In 1826, French scientist and naval officer captain Jules Dumont d’Urville described waves as high as 108.3 feet tall, in the Indian Ocean.  Despite having three colleagues as witnesses, d’Urville was publicly ridiculed by fellow scientists. “Everybody knew” at that time, that no wave could exceed 30 feet.   Walls of water the size of 10 story buildings, simply didn’t exist.

Either that, or very few who’d ever seen such a thing, lived to tell about it.

For nearly 100 years, oceanographers, meteorologists, engineers and ship designers have used a standard linear model to predict wave height.  This model suggests that there will hardly ever be a wave higher than 50 feet. One of 100 feet or larger is possible but unlikely, occurring maybe once in 10,000 years.

Serious study of the subject is younger than you might think.  The first scientific article on “freak waves” was written in 1964, by professor Lawrence Draper.   Far from ridiculing old sailors’ stories about monster waves, professor Draper posited not only that wave heights “can exceed by an appreciable amount the maximum values which have been accepted in responsible circles“, but also a terrifying phenomenon he called ‘freak wave holes’, the exact opposite of a rogue wave.  God help anyone caught at the bottom of one of those things.

rogue wave_destructionOnce considered mythical but for the old sailor’s stories and the damage inflicted on ships themselves, the first scientific measurement of a rogue wave occurred in the North sea in 1984, when a 36′ wave was measured off the Gorm oil platform, in a relatively placid sea.

What really caught the attention of the science community was the “New Year’s wave” measured from the Draupner oil platform off the coast of Norway, on January 1, 1995.  Laser instruments measured this thing at 84-ft.  Oil platform damage above the water line, confirmed the measurement.

Not to be confused with a tidal wave which is caused by underwater earthquake or volcanic eruption, a rogue wave is a different kind of animal. Oceanographers define rogue waves as being two or more times the height of the mean top-third of waves, in any given sea state.

rogue wave (3)

These literal freaks of nature are rare, unpredictable, appear and disappear without warning or trace, and are capable of sudden and catastrophic damage.  Modern ships are designed to withstand a “breaking pressure” of 6 metric tons per square meter or 21psi. A 39-ft wave in the usual linear model produces just over a third of that. A rogue wave can generate breaking pressures of 140psi and more.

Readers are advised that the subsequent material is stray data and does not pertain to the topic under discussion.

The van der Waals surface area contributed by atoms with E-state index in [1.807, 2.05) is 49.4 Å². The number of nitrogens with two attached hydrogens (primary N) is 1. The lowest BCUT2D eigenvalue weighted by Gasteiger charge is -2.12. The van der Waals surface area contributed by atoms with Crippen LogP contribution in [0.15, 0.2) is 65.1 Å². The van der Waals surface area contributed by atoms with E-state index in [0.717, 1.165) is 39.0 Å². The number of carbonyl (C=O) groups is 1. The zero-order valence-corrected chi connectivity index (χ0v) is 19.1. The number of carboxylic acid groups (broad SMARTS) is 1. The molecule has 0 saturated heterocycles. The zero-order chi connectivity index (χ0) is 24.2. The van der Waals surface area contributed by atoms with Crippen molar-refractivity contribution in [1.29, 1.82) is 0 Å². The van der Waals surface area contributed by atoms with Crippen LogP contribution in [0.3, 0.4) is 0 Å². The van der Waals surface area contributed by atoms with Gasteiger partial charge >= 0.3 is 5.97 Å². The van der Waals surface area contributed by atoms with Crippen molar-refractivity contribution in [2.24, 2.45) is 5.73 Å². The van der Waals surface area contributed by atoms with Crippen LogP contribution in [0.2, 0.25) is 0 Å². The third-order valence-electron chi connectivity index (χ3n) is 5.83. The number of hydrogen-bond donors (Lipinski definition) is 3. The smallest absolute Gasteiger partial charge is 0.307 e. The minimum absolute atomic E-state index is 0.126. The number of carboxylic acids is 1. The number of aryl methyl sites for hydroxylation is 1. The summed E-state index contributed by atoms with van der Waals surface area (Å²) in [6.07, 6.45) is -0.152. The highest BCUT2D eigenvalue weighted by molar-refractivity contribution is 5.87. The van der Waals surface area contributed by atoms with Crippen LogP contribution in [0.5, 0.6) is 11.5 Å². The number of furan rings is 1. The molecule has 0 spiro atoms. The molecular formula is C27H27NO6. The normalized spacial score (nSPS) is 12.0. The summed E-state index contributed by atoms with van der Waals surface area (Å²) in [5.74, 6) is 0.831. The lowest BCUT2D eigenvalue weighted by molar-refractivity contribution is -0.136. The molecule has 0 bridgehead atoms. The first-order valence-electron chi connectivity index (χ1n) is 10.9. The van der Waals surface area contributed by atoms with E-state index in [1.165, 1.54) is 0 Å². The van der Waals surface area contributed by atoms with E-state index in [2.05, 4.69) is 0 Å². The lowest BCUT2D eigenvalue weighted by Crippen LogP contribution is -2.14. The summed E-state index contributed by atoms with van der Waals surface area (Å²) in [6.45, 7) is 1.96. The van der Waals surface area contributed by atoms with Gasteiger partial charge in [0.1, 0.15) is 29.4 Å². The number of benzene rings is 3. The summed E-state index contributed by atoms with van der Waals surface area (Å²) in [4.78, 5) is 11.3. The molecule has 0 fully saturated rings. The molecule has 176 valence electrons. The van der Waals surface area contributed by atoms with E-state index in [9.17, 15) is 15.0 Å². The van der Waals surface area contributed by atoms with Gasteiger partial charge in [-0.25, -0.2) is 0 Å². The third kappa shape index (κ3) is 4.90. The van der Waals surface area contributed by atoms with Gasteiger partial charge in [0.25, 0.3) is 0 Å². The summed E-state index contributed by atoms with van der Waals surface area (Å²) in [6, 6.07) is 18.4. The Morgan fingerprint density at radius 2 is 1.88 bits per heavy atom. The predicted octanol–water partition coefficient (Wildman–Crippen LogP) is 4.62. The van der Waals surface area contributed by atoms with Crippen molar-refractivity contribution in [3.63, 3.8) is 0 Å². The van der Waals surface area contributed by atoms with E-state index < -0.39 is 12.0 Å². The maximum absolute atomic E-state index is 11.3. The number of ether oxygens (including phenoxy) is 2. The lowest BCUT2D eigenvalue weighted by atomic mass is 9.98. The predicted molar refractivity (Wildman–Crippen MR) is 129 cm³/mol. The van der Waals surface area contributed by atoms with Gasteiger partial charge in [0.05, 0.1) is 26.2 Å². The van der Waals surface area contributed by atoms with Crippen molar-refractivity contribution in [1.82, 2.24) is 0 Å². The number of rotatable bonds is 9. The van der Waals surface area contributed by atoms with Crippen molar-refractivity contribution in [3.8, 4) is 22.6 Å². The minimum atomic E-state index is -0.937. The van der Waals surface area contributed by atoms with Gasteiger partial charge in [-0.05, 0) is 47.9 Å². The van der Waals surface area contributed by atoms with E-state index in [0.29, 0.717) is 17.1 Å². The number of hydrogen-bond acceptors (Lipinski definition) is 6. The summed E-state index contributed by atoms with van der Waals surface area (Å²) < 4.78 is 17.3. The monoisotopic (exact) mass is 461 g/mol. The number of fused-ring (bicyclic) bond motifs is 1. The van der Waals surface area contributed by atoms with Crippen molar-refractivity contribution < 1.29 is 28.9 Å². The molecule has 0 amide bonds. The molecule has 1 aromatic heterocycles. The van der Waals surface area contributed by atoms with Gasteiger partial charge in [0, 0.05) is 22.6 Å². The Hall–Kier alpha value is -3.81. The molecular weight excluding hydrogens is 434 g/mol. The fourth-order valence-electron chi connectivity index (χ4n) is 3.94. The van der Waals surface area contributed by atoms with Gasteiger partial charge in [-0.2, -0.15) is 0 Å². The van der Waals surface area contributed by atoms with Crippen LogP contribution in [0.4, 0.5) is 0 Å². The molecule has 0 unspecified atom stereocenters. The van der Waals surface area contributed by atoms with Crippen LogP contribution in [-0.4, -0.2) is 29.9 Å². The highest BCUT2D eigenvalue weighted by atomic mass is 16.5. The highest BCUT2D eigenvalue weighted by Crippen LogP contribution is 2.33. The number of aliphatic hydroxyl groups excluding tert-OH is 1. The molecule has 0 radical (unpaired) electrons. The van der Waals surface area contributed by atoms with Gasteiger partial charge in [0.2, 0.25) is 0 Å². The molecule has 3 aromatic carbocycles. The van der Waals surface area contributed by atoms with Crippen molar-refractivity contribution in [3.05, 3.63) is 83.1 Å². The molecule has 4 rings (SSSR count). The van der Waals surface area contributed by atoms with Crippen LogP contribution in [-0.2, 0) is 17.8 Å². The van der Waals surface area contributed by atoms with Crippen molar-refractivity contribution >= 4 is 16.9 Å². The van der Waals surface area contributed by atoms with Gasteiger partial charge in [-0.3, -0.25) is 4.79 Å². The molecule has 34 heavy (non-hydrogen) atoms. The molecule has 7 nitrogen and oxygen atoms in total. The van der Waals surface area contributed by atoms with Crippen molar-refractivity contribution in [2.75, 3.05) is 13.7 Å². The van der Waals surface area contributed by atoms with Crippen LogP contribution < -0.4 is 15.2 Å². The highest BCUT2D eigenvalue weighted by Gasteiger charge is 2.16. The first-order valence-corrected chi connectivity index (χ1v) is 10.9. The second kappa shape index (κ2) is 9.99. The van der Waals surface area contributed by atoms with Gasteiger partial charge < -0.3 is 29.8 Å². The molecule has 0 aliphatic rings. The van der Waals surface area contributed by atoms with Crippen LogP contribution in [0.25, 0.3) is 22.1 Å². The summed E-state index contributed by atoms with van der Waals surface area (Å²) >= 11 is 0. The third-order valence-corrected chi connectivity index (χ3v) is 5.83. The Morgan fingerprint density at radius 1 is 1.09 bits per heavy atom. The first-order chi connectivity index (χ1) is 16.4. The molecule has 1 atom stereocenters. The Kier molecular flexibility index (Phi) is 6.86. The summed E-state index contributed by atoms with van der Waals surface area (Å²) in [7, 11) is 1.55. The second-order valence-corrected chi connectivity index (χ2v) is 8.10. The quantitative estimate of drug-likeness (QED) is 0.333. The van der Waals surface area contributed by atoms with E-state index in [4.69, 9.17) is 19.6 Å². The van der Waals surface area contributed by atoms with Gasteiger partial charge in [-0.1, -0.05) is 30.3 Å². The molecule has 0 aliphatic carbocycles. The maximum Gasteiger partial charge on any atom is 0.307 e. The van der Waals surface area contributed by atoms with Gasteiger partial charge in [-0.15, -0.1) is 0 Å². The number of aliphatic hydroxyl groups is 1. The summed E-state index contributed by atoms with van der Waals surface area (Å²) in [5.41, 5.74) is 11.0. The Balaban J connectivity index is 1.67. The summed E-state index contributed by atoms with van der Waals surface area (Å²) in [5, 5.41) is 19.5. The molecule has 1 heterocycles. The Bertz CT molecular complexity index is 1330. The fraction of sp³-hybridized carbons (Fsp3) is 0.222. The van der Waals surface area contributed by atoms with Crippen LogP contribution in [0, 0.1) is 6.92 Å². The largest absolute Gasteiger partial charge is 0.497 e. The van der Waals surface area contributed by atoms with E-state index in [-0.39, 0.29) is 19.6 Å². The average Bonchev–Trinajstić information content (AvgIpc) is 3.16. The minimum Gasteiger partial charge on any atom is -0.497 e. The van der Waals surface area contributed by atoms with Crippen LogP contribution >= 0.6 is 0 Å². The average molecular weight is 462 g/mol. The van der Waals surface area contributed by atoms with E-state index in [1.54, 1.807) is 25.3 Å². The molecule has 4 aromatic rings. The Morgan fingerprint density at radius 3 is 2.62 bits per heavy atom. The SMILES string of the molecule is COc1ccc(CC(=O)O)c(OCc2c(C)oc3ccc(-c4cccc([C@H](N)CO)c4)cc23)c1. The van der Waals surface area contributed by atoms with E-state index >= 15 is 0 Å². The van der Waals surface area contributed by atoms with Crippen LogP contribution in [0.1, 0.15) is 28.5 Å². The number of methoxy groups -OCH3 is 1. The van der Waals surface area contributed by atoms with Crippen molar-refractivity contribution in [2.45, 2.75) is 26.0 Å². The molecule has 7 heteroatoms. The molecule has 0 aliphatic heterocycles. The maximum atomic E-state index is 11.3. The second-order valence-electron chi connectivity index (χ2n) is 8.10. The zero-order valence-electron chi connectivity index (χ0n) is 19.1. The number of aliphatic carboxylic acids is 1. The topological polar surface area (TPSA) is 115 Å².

In 2000, the British oceanographic research vessel RRS Discovery measured individual waves up to 95.5-ft. Analysis of the data took years, noting that “none of the state-of-the-art weather forecasts and wave models—the information upon which all ships, oil rigs, fisheries, and passenger boats rely—had predicted these behemoths. According to all of the theoretical models at the time under this particular set of weather conditions, waves of this size should not have existed”.

rogue wave (2)

In December 1900, Thomas Marshall, James Ducat, and Donald McArthur vanished from the Flannan Island lighthouse, in the Hebrides Islands of Scotland.  No serious storm had been reported between the 12th and the 17th, and there was speculation about supernatural causes.  Subsequent inspection revealed wave-damage, 200ft. above sea level.

flannan-isles-lighthouseIn 1909, the 500-ft. cargo liner SS Waratah disappeared off Durban South Africa, with 211 passengers and crew.

The liner RMS Queen Mary was broadsided by a 92-ft. monster in 1942, nearly pushing the 1,019-ft vessel over on her side. The 81,961-ton liner listed all the way over to 52°, before slowly righting herself.

In 1966, heavy glass was smashed 80-ft. above the waterline of the Italian liner SS Michelangelo, killing three and tearing a hole in her superstructure.

In 1995, the 963-ft. RMS Queen Elizabeth 2 was forced to “surf” a 95-ft. behemoth to avoid being sunk. The ship’s master said this thing “came out of the darkness” and “looked like the White Cliffs of Dover.”

The 1975 sinking of the Edmund Fitzgerald is widely blamed on the 1-2-3 punch of a freak wave phenomenon peculiar to Lake Superior, known as the “three sisters”.


In 2007, NOAA compiled a catalog of over 50 historical incidents, most likely associated with rogue waves.

Serious scientific study of non-linear fluid dynamics began only 20-30 years ago. Researchers now believe that ‘super rogue waves’ of up to eight times the surrounding sea state, are possible.

rogue wave
“The Perfect Storm” movie based on the Sebastian Junger book of the same title depicts the last moments of the Gloucester fisherman Andrea Gail in September, 1991

European Space Agency satellite radar studies have proven that waves cresting at 65 to 98-ft. occur far more regularly than previously believed. Rogue waves occur several times a day, in all of the world’s oceans. One three-week period in 2004 identified over ten individual giants measuring 82-ft. and above, in the South Atlantic, alone.

MIT researchers Themis Sapsis and Will Cousins working with the Office of Naval Research, the Army Research Office and the American Bureau of Shipping have combined high resolution scanning technology with advanced algorithms, to digitize and map the sea state in real time, to predict the possible formation of rogue waves. The method only gives 2-3 minutes warning, but that is enough. Research is ongoing. Lighthouse keepers, mariners and oil platform operators the world over, anxiously await the results.